Monday, September 14, 2009


- Stocks: Friday Asia mixed, Europe up, US down
- FX: Generally following stocks. Safety currencies [JPY, USD, CHF in order of safety appeal] generally up vs. risk currencies [AUD, NZD, CAD, EUR, GBP in order of risk appetite appeal], USD hitting or approaching annual lows as stocks, commodities rise
- Main events today: NZD: retail sales, CHF: PPI, EUR: Industrial Production, USD: FOMC members speak at various conferences
- Big Theme: A light news week makes range trading more likely, especially after recent gains in risk assets. Higher chance of pullback than further advance, but markets have managed to advance for months on mixed data, so further advances can't be ruled out, especially if the USD continues to weaken.


Friday US stocks saw small retreat on average volume on profit taking.

Weekly Recap - Week ending 11-Sep-09Market participants drove the S&P 500 up 2.6% during the holiday shortened week, with gains seen on three of the four sessions, and the benchmark index hitting fresh highs for 2009. The advance came despite a relatively slow week, with only a handful of earnings and economic reports. Investors showed increased risk appetite, with cyclical and small cap stocks leading the way.

Buying interest was broad-based, with nine of the ten sectors posting gains. Cyclical sectors rose the most, with industrials (+4.2%) and energy (+4.3%) both logging more than 4% gains. Defensive sectors underperformed on a relative basis, with utilities shedding 0.3%.

In economic news, weekly jobless claims fell to 26,000 to 550,000, topping the 560,000 consensus. Although the beat was welcome, the claims still remain at elevated levels and will result in the unemployment rate ticking upward. Continuing claims declined 159,000 to 6.088 million. The consensus expected continuing claims to decline a more modest 34,000. But the drop in continuing claims is not due to a decrease in jobless workers -- rather workers are running out of unemployment benefits.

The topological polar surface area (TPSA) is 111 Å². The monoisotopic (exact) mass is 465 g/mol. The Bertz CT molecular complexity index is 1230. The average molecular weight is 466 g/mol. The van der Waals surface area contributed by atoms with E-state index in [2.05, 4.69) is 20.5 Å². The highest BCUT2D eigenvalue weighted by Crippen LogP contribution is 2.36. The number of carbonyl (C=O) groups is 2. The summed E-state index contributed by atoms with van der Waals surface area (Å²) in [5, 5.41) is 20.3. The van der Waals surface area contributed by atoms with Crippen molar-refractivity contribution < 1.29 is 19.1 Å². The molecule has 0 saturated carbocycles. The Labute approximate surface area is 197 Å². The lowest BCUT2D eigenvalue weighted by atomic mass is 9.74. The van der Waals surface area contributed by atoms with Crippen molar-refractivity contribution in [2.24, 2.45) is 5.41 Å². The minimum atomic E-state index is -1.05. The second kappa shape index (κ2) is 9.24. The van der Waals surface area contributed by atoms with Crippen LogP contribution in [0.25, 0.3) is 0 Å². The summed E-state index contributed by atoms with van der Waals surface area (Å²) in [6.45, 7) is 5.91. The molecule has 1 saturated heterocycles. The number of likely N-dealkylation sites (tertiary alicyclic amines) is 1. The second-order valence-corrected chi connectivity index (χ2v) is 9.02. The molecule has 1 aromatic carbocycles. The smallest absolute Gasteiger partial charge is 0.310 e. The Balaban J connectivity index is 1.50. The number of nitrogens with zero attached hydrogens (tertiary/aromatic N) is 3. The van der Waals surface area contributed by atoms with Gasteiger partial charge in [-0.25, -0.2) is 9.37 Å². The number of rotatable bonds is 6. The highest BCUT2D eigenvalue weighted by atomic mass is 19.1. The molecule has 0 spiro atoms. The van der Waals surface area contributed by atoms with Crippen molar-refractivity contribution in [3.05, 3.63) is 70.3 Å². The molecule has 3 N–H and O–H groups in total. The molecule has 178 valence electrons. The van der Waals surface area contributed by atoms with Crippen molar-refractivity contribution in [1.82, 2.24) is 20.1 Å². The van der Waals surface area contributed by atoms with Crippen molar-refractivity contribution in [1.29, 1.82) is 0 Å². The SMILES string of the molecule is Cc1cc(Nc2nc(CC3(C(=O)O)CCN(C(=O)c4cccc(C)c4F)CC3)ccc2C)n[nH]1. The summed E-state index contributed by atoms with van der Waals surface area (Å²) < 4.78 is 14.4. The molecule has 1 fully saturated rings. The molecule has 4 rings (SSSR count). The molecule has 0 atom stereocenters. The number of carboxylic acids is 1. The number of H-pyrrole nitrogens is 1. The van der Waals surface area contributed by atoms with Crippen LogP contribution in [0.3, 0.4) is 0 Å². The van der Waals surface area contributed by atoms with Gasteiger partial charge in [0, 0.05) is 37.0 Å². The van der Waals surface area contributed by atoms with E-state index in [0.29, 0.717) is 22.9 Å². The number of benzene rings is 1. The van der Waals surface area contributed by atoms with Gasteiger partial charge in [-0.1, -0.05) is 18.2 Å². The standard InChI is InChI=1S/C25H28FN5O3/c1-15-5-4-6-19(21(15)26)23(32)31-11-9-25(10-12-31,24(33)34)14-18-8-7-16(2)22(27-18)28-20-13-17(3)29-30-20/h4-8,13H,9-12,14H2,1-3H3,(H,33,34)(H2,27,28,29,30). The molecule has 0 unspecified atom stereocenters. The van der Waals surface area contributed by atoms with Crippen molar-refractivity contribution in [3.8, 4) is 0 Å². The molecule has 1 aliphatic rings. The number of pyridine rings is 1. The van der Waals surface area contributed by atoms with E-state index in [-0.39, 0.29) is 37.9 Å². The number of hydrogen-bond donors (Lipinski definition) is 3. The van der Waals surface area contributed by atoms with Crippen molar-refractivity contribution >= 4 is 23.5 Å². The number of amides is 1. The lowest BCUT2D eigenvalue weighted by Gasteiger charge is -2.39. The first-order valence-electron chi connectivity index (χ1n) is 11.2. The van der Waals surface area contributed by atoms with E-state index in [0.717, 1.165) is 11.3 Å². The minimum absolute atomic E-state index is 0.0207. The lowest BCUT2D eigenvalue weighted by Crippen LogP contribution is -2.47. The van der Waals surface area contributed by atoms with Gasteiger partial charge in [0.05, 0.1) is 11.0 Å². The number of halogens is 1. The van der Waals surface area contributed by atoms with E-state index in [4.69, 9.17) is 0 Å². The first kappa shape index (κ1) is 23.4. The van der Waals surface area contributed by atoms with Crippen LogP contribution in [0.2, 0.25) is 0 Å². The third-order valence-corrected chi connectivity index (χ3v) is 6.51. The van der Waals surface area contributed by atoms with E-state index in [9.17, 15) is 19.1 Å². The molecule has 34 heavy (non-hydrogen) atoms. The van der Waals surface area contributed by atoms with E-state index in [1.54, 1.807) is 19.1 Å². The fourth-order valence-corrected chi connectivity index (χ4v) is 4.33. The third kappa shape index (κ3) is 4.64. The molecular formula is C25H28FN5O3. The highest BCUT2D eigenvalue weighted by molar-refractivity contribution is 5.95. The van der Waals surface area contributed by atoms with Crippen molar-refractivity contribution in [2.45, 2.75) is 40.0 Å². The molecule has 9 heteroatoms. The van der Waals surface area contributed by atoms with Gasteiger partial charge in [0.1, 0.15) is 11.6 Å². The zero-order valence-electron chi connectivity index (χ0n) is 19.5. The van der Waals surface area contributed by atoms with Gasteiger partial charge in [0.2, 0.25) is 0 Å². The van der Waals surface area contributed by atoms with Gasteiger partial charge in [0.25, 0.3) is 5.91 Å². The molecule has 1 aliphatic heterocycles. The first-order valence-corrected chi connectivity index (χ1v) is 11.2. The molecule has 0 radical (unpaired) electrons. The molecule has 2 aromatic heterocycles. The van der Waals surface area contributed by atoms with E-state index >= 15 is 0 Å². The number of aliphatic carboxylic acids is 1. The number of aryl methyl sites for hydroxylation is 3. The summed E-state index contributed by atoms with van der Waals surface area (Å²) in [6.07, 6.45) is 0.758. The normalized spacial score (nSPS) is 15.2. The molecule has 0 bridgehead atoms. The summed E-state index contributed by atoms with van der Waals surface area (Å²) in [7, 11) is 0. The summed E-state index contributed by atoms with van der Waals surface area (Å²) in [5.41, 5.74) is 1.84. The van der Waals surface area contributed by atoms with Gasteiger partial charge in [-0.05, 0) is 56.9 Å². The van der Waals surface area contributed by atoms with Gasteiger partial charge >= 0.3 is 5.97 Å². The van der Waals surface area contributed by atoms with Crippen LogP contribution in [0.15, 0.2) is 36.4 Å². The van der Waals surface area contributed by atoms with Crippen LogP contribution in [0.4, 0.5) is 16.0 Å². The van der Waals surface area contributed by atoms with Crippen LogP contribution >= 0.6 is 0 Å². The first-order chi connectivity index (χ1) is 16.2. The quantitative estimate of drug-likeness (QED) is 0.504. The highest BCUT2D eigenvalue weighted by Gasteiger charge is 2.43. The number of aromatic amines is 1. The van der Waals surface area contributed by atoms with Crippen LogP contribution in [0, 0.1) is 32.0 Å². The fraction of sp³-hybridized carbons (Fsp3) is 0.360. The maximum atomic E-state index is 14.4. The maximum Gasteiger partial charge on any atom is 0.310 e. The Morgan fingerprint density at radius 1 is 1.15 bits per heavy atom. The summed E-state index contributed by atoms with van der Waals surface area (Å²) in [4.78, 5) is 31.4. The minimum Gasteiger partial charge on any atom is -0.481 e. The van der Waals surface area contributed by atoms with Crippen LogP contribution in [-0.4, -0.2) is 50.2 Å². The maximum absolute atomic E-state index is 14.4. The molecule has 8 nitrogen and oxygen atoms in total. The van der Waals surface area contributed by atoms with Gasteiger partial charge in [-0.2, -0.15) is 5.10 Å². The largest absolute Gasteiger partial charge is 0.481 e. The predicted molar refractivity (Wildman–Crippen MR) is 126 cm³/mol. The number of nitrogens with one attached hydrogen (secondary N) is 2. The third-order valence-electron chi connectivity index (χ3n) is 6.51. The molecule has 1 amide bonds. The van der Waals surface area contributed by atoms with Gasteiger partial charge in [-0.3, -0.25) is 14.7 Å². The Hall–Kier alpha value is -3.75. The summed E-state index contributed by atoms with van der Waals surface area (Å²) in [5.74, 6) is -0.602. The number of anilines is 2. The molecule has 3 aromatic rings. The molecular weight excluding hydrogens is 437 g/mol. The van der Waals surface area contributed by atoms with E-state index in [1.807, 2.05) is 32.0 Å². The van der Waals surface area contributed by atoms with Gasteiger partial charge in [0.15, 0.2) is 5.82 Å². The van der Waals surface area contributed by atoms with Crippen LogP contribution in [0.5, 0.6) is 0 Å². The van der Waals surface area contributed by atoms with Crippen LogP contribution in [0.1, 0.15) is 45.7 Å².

The Fed's Beige Book, a collection of anecdotal economic data from the Fed districts, continued to show that the rate of economic decline is slowing, with manufacturing showing improvement. But areas such as employment, consumer spending, and construction remain weak.

In other news, Treasury Secretary Geithner aided stocks during his testimony before congress. He said that policymakers are in a position to evolve their strategy with the goal of repairing and rebuilding the economy's foundation for future growth. Geithner also said that it is unlikely more bank bailout money will be needed, so its contingency provision can be removed from the budget.

Strong yen worry caps gains, but sentiment still strong. China data shows Aug output and investment accelerated

Britain's top share index drifted lower on Thursday, weighed down by energy and bank stocks, consolidating below the psychologically important 5,000 level.

ASIA- MIXED NIKKEI -0.66% HS +0.44% SSEC +2.22% FTSTI -0.04% AORD +%
EUROPE - UP FTSE +.048 DAX +0.52% CAC +0.78%
US- DOWN DJIA -0.23% S&P -0.14% NASDAQ -0.15

NIKKEI -2.32. % HS -1.30 % SSEC + 1.24% FTSTI -1.35 % AORD -1.31 %


In commodity trading, commodities saw a busy weak. Oil rallied last week on news that OPEC is keeping its output unchanged, IEA raised its demand forecast and weekly inventories showed an unexpected decline. Crude settled the week up only +1.8%, however, after giving up more than 3% on Friday. Meanwhile gold settled at $1006.70, crossing the $1000 mark for the first time since February.